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									                                  Starbucks Wars
            How McDonald’s and Starbucks Defined their Industry
                                    By Rick Kowalski

       One can learn quite a bit about where the coffee house business is headed just by
studying how the quick serve restaurant (QSR) industry evolved.
       The coffee house business is moving through this evolution much quicker than the
QSR business, but the growing pains will be very similar. One fact resonates above all
others from QSR evolution: the QSR brands that clung to their original positioning grew
into strong competitors. The chains that lost their original positioning found themselves
in a steep sales decline that some were able to reverse and others were not.
       One very common way that chains lose their positioning is to add a vast new
array of products to their menus. Menu proliferation was a buzz-word in the 80s. QSR
chains were throwing every new product they could find at their customers without a
thought of how it would affect their market position. This almost ruined chains like Jack-
in-the-Box and Carl’s Jr., and even McDonald’s has fallen victim at times to this failed

Starbucks Captures Breakfast
       Recently Starbucks announced its intention to launch breakfast products. Could
this be a natural extension of their morning coffee business and add to the value of the
Starbucks enterprise? It definitely makes intuitive sense to leverage Starbuck’s morning
customer traffic and expand on it by offering food items appealing to that day part. Or, is
this the beginning of Starbucks menu proliferation initiative that will lead to an erosion of
its customer base?
       Will breakfast items, coffee makers, tea bags, plastic cups, mints and music all
begin to erode Starbucks position as the leader in specialty coffee?
       Will we be able to find everything from laxatives to frozen waffles in the
Starbucks of the future?
       And, is Starbucks in danger of aggressively trying to evolve into all things for all
people at the ultimate cost of its core business-specialty coffee?

QSR vs. Today’s Coffee House
       Other complicating factors in this interesting evolution of the coffee house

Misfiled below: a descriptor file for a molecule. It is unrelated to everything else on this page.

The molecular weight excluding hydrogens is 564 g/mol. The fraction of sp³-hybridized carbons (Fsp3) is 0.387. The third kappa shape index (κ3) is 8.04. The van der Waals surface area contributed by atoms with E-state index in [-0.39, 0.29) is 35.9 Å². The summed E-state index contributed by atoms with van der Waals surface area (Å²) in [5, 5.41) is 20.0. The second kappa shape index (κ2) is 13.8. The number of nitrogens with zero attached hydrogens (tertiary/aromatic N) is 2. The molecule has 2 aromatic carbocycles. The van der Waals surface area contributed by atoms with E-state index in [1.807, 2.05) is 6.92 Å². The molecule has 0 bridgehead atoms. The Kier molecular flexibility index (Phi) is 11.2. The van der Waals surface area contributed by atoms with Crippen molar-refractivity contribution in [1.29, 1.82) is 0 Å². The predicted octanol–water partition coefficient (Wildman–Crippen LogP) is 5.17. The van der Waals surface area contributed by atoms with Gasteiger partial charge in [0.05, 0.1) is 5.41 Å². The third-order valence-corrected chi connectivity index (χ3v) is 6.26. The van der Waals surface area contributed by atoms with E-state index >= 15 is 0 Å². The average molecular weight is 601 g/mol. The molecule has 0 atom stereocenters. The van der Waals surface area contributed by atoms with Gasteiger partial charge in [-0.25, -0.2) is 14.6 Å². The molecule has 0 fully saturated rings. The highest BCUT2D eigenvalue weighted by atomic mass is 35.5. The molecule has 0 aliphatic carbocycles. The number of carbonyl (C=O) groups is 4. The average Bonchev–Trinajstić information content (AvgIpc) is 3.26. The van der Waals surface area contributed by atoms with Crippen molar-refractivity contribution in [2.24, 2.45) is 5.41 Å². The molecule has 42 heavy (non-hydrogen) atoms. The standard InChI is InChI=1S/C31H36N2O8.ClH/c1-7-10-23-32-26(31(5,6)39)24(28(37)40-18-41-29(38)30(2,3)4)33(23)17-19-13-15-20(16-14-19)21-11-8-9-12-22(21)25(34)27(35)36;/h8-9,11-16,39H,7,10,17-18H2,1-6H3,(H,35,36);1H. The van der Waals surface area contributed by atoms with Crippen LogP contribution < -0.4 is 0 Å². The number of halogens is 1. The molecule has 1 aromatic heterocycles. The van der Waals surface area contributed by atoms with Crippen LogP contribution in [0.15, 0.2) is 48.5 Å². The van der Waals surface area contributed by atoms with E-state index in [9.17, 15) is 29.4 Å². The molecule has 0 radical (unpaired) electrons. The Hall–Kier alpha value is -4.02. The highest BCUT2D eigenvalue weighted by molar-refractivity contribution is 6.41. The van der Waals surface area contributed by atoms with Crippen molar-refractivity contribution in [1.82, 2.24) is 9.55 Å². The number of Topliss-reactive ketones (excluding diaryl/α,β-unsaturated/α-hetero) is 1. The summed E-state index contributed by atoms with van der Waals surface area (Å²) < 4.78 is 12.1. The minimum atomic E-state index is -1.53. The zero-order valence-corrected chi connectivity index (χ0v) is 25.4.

business are the differences between QSRs and coffee houses. The significant differences
between a traditional QSR (McDonald’s, Burger King, etc.) and a coffee house include
service, menu, marketing, and product. These differences are important, yet one
difference not yet discussed is the need for that “third place” between home and work.
Starbucks founder Howard Schultz had it right when he talked about Starbucks filling
this “small luxury” need.
       The coffee house is a warm comfortable place where people can go when they
want to escape work, and either can’t go home or don’t want to. QSRs haven’t done a
great job in filling this need. Their design/décor has been more inclined towards
durability and ease of cleaning, supported by colors, seating and hurried atmosphere that
turns tables quickly. Their products are targeted towards meal occasions, not spending
discretional time reading, socializing or working.
       Enter the Starbucks wars. Seeing the ease of entry, fierce loyalty of great coffee,
and the handsome profit margin, QSRs are rushing to develop specialty coffee programs
in an effort to capture more share with better coffee blends.

Dunkin’ Not in Third Place
       The anomaly to this discussion is of course, Dunkin’ Donuts. Dunkin’ is a strong
regional coffee competitor in the northeastern U.S. The typical Dunkin’ customer is also
a heavy QSR user, but they are also a heavy coffee drinker. Coffee sales at a typical
Dunkin’ in the Northeast will represent 65% or more of total sales. Donuts are something
that Dunkin’ franchisees wish they didn’t have to mess around with. They have found
that pouring coffee is a much easier and more profitable business.
       Dunkin’ is clearly a QSR, but is also positioned in coffee. Yet, they don’t really
fit into that “third place” definition. Dunkin’ users are much more inclined to grab and go
rather than sit and chat. The typical Dunkin’ Donuts store design is not necessarily
inviting or warm and welcoming. Both posters hyping new products and washable
surfaces are the rule. How will the Dunkin’ brand play in markets where a “third place”
defines the coffee house?
       Dunkin’ management has publicly stated they want to expand towards the west
coast. The challenge this Dunkin’ brand will face is whether customers west of the
Mississippi will recognize the chain as a great place for donuts (and maybe other fast
options) or a coffee place. This is important because the Dunkin’ business model turns on